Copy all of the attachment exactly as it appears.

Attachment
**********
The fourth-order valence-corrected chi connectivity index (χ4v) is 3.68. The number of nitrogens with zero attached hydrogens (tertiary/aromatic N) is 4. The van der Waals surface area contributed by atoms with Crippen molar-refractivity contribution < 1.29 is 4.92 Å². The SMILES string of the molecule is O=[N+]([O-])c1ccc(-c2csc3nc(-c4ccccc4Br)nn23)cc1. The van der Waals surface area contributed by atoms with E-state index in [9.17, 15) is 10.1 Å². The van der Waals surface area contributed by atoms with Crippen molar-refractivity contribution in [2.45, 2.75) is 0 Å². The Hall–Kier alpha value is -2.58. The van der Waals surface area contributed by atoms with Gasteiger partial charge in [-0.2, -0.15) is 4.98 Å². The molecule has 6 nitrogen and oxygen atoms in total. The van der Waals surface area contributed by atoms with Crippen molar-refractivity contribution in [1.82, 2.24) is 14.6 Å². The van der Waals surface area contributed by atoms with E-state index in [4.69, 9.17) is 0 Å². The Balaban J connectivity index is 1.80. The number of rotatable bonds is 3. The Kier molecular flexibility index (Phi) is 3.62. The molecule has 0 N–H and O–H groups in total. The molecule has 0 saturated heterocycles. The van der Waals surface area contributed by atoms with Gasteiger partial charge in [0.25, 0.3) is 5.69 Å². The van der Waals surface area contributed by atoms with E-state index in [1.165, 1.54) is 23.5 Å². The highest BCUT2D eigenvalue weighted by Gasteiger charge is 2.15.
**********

The fourth-order valence-corrected chi connectivity index (χ4v) is 3.68. The number of nitrogens with zero attached hydrogens (tertiary/aromatic N) is 4. The van der Waals surface area contributed by atoms with Crippen molar-refractivity contribution < 1.29 is 4.92 Å². The SMILES string of the molecule is O=[N+]([O-])c1ccc(-c2csc3nc(-c4ccccc4Br)nn23)cc1. The van der Waals surface area contributed by atoms with E-state index in [9.17, 15) is 10.1 Å². The van der Waals surface area contributed by atoms with Crippen molar-refractivity contribution in [2.45, 2.75) is 0 Å². The Hall–Kier alpha value is -2.58. The van der Waals surface area contributed by atoms with Gasteiger partial charge in [-0.2, -0.15) is 4.98 Å². The molecule has 6 nitrogen and oxygen atoms in total. The van der Waals surface area contributed by atoms with Crippen molar-refractivity contribution in [1.82, 2.24) is 14.6 Å². The van der Waals surface area contributed by atoms with E-state index in [4.69, 9.17) is 0 Å². The Balaban J connectivity index is 1.80. The number of rotatable bonds is 3. The Kier molecular flexibility index (Phi) is 3.62. The molecule has 0 N–H and O–H groups in total. The molecule has 0 saturated heterocycles. The van der Waals surface area contributed by atoms with Gasteiger partial charge in [0.25, 0.3) is 5.69 Å². The van der Waals surface area contributed by atoms with E-state index in [1.165, 1.54) is 23.5 Å². The highest BCUT2D eigenvalue weighted by Gasteiger charge is 2.15.